Stephen King complaint spurs newspaper subscription drive
PORTLAND, Maine (AP) — A Maine newspaper that horrified author Stephen King by dropping its local book review coverage used his complaint to boost digital subscriptions.
King, who lives in Bangor, complained Friday about the Portland Press Herald's decision to stop publishing freelance-written reviews of books about Maine or written by Maine authors and urged his 5.1 million Twitter followers to retweet his message .
The paper responded by promising to reinstate the local book reviews if 100 of King's followers purchased digital subscriptions to the newspaper. It reached that goal late Saturday morning.
In a tweet announcing the subscriptions, the newspaper said, "You all are the best readers anywhere. Sincerely," and "We love you Maine. We love you journalists. We love you newspapers."
Stories that may interest you
A new report says black and Hispanic drivers in Connecticut continue to be stopped by police at disproportionately high rates and are treated more harshly than whites in many cases after being pulled over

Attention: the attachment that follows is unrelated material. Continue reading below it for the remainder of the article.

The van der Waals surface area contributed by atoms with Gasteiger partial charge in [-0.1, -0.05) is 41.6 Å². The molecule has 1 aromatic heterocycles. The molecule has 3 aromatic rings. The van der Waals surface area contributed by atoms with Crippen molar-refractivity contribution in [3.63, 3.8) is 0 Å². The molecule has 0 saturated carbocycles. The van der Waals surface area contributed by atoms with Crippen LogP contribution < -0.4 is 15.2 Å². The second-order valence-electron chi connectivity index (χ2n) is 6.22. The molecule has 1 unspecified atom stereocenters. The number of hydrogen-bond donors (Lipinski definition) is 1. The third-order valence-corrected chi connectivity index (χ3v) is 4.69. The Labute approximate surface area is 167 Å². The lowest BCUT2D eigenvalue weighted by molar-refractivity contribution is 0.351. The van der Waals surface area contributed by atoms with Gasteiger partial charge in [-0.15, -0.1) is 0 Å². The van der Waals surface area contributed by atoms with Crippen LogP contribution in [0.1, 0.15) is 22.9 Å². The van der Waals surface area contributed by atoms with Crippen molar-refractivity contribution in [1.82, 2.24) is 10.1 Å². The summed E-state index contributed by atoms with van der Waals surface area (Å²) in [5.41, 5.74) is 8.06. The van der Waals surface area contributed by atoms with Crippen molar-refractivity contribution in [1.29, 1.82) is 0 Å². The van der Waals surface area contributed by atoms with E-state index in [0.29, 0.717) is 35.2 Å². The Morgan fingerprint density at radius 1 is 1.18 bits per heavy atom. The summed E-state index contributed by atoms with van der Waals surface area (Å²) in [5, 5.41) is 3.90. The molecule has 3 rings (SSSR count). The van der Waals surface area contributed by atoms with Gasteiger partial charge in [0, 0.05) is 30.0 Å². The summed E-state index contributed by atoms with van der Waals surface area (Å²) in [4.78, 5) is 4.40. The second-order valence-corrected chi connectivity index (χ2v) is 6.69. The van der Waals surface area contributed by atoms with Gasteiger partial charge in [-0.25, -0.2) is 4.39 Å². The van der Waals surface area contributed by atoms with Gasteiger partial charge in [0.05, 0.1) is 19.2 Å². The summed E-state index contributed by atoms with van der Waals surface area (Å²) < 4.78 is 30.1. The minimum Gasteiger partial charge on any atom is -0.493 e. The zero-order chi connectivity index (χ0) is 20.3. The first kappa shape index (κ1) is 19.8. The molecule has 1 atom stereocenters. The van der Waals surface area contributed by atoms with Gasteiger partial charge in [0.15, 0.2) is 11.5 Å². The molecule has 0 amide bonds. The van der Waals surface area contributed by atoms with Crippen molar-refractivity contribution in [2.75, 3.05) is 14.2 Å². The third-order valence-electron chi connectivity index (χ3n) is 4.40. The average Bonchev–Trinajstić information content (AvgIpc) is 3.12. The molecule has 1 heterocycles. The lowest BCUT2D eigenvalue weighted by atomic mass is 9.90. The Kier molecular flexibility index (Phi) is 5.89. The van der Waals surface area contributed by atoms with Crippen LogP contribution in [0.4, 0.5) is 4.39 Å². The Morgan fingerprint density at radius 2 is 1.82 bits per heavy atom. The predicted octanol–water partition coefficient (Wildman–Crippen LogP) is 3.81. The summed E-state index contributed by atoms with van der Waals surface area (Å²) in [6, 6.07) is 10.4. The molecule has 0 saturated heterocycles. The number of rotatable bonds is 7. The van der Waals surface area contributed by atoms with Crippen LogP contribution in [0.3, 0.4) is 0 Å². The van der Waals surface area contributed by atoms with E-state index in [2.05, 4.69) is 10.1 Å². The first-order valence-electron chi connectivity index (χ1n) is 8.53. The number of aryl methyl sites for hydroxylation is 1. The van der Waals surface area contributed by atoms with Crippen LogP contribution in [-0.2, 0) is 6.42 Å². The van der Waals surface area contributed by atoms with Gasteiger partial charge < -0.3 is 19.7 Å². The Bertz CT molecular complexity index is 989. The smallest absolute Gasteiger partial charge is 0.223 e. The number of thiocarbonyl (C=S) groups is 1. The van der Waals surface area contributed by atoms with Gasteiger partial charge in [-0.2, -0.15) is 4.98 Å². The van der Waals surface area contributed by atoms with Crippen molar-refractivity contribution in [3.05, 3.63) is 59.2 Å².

A Connecticut city is dropping its high school's Indians nickname following a months-long campaign by students who called it a caricature that perpetuates stereotypes
J.R. Romano was elected Tuesday to a third two-year term as state chairman of Connecticut Republican Party, surviving a challenge over the degree to which he bears responsibility for a disastrous 2018 election cycle.
The new $43.4 billion, two-year plan awaiting Gov. Ned Lamont’s signature assumes $180 million in income tax receipts that neither Lamont’s analysts — nor the legislature’s — projected in their last joint forecast.